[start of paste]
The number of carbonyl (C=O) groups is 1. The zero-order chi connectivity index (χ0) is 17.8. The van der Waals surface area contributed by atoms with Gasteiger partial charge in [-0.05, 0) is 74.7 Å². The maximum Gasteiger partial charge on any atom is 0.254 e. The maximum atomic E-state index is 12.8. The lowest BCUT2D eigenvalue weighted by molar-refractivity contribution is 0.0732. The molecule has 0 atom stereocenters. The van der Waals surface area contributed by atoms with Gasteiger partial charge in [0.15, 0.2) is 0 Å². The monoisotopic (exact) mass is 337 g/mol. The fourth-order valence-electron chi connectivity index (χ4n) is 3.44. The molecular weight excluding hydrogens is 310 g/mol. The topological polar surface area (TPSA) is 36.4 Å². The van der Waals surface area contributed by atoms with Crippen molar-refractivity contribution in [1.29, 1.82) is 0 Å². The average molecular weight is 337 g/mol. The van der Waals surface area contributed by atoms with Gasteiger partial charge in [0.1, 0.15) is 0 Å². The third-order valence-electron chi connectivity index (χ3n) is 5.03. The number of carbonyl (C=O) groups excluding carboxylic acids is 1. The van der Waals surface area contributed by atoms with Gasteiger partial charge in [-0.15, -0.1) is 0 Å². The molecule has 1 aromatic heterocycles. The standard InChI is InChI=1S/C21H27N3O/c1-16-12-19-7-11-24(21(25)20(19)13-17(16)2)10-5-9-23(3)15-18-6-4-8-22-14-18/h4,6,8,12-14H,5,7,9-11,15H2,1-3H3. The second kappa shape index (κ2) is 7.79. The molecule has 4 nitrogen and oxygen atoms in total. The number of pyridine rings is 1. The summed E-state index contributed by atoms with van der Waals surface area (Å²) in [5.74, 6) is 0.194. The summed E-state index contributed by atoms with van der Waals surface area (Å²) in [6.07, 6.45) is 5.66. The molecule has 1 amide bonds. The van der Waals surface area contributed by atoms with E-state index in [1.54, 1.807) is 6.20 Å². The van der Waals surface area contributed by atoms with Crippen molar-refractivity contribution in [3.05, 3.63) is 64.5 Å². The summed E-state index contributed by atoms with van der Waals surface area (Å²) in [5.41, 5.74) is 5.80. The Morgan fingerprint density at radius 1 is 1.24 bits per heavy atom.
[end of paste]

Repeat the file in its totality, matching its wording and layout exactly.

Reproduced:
The number of carbonyl (C=O) groups is 1. The zero-order chi connectivity index (χ0) is 17.8. The van der Waals surface area contributed by atoms with Gasteiger partial charge in [-0.05, 0) is 74.7 Å². The maximum Gasteiger partial charge on any atom is 0.254 e. The maximum atomic E-state index is 12.8. The lowest BCUT2D eigenvalue weighted by molar-refractivity contribution is 0.0732. The molecule has 0 atom stereocenters. The van der Waals surface area contributed by atoms with Gasteiger partial charge in [0.15, 0.2) is 0 Å². The monoisotopic (exact) mass is 337 g/mol. The fourth-order valence-electron chi connectivity index (χ4n) is 3.44. The molecular weight excluding hydrogens is 310 g/mol. The topological polar surface area (TPSA) is 36.4 Å². The van der Waals surface area contributed by atoms with Crippen molar-refractivity contribution in [1.29, 1.82) is 0 Å². The average molecular weight is 337 g/mol. The van der Waals surface area contributed by atoms with Gasteiger partial charge in [0.1, 0.15) is 0 Å². The third-order valence-electron chi connectivity index (χ3n) is 5.03. The number of carbonyl (C=O) groups excluding carboxylic acids is 1. The van der Waals surface area contributed by atoms with Gasteiger partial charge in [-0.15, -0.1) is 0 Å². The molecule has 1 aromatic heterocycles. The standard InChI is InChI=1S/C21H27N3O/c1-16-12-19-7-11-24(21(25)20(19)13-17(16)2)10-5-9-23(3)15-18-6-4-8-22-14-18/h4,6,8,12-14H,5,7,9-11,15H2,1-3H3. The second kappa shape index (κ2) is 7.79. The molecule has 4 nitrogen and oxygen atoms in total. The number of pyridine rings is 1. The summed E-state index contributed by atoms with van der Waals surface area (Å²) in [5.74, 6) is 0.194. The summed E-state index contributed by atoms with van der Waals surface area (Å²) in [6.07, 6.45) is 5.66. The molecule has 1 amide bonds. The van der Waals surface area contributed by atoms with E-state index in [1.54, 1.807) is 6.20 Å². The van der Waals surface area contributed by atoms with Crippen molar-refractivity contribution in [3.05, 3.63) is 64.5 Å². The summed E-state index contributed by atoms with van der Waals surface area (Å²) in [5.41, 5.74) is 5.80. The Morgan fingerprint density at radius 1 is 1.24 bits per heavy atom.